The most popular message-passing libraries are PVM and MPI. Several projects are under way to make message-passing packages that support programs written in Java. Current message-passing in Java can be classified into two categories. The first category consists of Java based implementations that use Java as wrapper for existing message-passing libraries called through the Java native interface (JNI). The use of native methods achieves better performance and allows programmers to reuse existing codes. However, it restricts jobs to run only on systems where both Java and corresponding message-passing library are supported. The second category of Java based implementations use only pure Java libraries. Typically, in this case the underlying communication libraries are Java's RMI or sockets. The pure Java implementation obtains a high degree of code portability among platforms but may have lower performance. It is expected that the performance problem will be reduced with just-in-time (JIT) compilation and other compiler technologies.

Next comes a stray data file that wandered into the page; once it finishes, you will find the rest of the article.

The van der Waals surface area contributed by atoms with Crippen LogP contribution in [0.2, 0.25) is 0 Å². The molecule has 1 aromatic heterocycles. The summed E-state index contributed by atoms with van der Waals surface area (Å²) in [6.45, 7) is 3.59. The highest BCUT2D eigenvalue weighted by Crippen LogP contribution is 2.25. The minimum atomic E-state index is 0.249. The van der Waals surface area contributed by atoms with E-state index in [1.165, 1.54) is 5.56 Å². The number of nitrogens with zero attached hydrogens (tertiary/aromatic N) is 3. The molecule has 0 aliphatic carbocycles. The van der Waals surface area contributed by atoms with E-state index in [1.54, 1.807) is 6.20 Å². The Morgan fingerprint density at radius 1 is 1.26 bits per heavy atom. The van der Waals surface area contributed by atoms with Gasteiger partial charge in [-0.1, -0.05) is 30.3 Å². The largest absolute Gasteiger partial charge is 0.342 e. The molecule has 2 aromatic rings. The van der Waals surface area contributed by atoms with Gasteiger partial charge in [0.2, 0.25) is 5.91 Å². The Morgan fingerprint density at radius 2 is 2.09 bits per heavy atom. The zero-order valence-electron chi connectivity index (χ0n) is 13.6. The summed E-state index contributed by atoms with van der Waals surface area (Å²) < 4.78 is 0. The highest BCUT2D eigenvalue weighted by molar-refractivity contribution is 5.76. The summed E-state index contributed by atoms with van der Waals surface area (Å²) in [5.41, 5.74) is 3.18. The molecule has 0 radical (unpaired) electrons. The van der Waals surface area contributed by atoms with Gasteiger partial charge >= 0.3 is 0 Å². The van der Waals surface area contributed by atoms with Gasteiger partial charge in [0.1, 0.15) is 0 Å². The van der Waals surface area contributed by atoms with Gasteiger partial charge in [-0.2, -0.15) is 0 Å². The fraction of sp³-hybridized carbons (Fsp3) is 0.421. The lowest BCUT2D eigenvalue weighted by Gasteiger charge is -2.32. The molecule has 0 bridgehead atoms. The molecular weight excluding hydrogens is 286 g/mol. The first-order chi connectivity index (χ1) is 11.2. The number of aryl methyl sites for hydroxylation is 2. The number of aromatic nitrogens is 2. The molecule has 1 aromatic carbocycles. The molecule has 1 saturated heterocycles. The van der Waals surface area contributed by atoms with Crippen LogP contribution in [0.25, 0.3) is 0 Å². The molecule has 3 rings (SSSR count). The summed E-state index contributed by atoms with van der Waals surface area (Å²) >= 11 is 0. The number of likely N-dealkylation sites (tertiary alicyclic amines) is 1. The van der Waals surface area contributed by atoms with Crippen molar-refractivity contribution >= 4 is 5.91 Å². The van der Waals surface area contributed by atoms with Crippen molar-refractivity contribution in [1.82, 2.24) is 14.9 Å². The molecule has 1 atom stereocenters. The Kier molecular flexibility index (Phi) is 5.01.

In the next section we will discuss Java interfaces to two popular message-passing standard, PVM and MPI.